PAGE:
BAGHDAD (AP) - A man threw his shoes at President George W. Bush and was dragged away by security officials during the president's farewell trip to Iraq.
The incident occurred as Bush was appearing Sunday with Iraqi Prime Minister Nouri al-Maliki.
Bush ducked and wasn't hit by either shoe. Bush joked, saying that all he can report was that it was a size 10 shoe. then calmly took questions.
THIS IS A BREAKING NEWS UPDATE. Check back soon for further information. AP's earlier story is below.
BAGHDAD (AP) His legacy forever linked to an unpopular war, President George W. Bush flew under intense security to Iraq on Sunday and called the nearly six-year conflict hard but necessary to protect the United States and give Iraqis hope.
Bush visited the Iraqi capital just 37 days before he hands the war off to President-elect Barack Obama, who has pledged to end it. At the end of nearly two hours of meetings at an ornate, marble-floored Salam Palace along the shores of the Tigris River, Bush defended the 2003 invasion and occupation.
"The work hasn't been easy, but it has been necessary for American security, Iraqi hope and world peace," the president said. "I'm just so grateful I had the chance to come back to Iraq before my presidency ends."
The president wanted to highlight a drop in violence in a nation still riven by ethnic strife and to celebrate a recent U.S.-Iraq security agreement, which calls for U.S. troops to withdraw from Iraq by the end of 2011.
But in many ways, the unannounced trip was a victory lap without a clear victory. Nearly 150,000 U.S. troops remain in Iraq fighting a war that is intensely disliked across the globe. More than 4,209 members of the U.S. military have died in the conflict, which has cost U.S. taxpayers $576 billion since it began five years and nine months ago.
Polls show most Americans believe the U.S. erred in invading Iraq in 2003. Bush ordered the nation into war against Saddam Hussein's Iraq while citing intelligence claiming the Mideast nation harbored weapons of mass destruction. The weapons were never found, the intelligence was discredited, Bush's credibility with U.S. voters plummeted and Saddam was captured and executed.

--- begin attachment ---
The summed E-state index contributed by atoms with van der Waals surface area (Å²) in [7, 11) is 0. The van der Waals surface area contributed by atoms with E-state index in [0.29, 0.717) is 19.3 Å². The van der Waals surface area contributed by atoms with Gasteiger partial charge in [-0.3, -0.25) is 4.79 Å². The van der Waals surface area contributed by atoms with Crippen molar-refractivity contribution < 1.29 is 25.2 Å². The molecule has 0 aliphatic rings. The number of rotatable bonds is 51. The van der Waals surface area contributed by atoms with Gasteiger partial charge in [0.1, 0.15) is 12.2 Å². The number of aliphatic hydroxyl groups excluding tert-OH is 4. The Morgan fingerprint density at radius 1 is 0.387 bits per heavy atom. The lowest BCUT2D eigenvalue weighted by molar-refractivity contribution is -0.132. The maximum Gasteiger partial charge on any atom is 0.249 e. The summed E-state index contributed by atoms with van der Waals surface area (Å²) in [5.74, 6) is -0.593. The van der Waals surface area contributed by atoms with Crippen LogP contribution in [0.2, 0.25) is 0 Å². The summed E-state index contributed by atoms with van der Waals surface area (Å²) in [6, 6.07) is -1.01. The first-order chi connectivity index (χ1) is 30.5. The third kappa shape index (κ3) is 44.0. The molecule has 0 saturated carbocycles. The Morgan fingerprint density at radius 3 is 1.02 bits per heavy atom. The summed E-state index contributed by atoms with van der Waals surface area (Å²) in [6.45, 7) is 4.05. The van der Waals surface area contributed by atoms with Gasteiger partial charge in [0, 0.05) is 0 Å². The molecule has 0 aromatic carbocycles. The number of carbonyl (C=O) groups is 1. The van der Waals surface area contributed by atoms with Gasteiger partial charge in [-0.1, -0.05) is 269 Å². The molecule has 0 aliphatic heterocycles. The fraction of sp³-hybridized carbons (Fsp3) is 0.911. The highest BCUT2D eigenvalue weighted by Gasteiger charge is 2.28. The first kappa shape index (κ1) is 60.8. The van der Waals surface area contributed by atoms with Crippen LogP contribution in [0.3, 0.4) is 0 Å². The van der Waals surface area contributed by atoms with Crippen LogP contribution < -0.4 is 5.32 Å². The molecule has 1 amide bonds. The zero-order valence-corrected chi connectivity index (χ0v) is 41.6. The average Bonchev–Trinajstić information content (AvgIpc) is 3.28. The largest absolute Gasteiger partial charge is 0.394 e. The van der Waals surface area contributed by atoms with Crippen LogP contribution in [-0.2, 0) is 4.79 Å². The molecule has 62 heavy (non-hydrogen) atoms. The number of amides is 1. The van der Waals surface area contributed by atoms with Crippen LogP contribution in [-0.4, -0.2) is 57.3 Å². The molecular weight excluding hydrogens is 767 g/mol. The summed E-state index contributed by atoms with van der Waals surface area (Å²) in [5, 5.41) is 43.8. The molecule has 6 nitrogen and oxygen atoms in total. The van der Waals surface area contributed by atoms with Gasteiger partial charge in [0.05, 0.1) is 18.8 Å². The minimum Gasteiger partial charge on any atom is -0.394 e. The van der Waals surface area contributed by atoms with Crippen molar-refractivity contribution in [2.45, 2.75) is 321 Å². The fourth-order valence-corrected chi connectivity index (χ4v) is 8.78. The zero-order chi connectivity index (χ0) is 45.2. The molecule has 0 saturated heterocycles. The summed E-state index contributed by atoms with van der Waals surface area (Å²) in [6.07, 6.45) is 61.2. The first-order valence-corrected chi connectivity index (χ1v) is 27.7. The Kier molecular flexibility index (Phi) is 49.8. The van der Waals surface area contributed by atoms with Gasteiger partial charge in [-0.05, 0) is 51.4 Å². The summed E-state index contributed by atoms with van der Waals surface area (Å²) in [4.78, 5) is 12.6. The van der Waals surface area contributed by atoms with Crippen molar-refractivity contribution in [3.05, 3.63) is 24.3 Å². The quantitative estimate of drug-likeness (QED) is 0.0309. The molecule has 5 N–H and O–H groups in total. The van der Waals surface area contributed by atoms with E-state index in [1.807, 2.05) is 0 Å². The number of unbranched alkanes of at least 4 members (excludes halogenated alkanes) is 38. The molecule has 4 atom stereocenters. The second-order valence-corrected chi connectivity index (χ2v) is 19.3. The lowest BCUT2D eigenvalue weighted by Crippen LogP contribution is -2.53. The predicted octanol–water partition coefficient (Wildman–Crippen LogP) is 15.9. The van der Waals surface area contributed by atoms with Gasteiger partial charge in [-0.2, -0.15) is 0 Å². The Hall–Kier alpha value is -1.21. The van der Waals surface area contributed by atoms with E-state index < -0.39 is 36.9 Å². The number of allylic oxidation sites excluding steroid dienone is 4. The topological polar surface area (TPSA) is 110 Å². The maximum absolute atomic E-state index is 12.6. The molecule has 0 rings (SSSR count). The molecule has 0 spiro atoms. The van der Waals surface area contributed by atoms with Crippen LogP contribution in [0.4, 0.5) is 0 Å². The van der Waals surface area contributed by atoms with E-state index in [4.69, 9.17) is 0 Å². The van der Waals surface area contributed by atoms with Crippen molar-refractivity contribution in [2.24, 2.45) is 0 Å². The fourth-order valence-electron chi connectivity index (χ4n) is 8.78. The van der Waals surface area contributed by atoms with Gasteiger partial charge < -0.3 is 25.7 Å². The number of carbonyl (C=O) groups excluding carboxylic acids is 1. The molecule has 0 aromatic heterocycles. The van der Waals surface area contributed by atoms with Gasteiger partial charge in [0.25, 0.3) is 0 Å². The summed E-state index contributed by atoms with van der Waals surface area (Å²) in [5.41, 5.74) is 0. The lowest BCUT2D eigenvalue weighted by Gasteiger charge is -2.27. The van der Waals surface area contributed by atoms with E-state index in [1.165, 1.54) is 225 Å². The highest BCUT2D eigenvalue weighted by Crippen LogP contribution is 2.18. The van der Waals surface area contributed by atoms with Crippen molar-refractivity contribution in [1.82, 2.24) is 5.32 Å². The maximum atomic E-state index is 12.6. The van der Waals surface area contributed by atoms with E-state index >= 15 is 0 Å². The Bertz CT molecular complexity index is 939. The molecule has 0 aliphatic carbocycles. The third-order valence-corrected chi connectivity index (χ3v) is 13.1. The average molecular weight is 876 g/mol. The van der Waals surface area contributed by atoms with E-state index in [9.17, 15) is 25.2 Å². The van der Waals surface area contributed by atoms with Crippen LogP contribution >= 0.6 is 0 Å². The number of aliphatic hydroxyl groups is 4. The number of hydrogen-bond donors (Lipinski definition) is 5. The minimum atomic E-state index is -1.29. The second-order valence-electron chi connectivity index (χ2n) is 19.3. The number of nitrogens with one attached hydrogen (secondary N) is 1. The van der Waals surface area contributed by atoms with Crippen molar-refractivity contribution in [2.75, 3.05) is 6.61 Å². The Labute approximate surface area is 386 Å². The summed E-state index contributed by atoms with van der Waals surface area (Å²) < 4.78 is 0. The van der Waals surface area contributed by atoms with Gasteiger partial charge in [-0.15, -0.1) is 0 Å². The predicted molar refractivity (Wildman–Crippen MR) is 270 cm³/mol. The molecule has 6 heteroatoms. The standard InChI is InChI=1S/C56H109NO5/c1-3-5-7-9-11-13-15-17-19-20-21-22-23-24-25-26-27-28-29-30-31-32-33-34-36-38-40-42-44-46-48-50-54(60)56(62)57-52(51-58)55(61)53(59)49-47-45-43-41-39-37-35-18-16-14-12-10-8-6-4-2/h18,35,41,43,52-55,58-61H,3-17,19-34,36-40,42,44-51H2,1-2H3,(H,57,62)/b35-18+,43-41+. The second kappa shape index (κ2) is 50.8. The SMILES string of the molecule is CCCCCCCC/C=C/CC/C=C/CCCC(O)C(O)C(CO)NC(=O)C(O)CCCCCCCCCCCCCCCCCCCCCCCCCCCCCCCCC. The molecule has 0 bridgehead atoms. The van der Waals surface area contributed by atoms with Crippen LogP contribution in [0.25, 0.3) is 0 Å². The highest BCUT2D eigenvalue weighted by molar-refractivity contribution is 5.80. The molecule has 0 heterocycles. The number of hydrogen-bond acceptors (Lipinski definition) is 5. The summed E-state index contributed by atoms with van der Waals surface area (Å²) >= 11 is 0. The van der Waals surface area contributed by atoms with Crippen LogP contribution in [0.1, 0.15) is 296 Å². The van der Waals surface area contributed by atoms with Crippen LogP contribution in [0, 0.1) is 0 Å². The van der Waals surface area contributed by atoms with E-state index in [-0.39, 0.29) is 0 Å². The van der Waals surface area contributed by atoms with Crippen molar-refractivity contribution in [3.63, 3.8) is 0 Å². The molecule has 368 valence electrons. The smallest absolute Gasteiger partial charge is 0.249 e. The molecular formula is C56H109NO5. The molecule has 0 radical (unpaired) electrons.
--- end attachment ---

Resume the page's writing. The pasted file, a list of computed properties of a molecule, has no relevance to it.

For Bush, the war is the issue around which both he and the country defined his two terms in office. He saw the invasion and continuing fight as a necessary action to protect Americans and fight terrorism. Though his decision won support at first, the public now has largely decided that the U.S. needs to get out of Iraq.
Air Force One, the president's distinctive powder blue-and-white jetliner, landed at Baghdad International Airport in the afternoon local time after a secretive Saturday night departure from Washington. In a sign of security gains in this war zone, Bush received a formal arrival ceremony a flourish absent in his three earlier trips.
Bush soon began a rapid-fire series of meetings with top Iraqi leaders.
He met first with Iraqi President Jalal Talabani and the country's two vice presidents, Tariq al-Hashemi and Adel Abdul-Mahdi. "I've known these men for a long time and I've come to admire them for their courage and their determination to succeed," Bush said at the Salam as the sun set outside and darkness fell over Baghdad.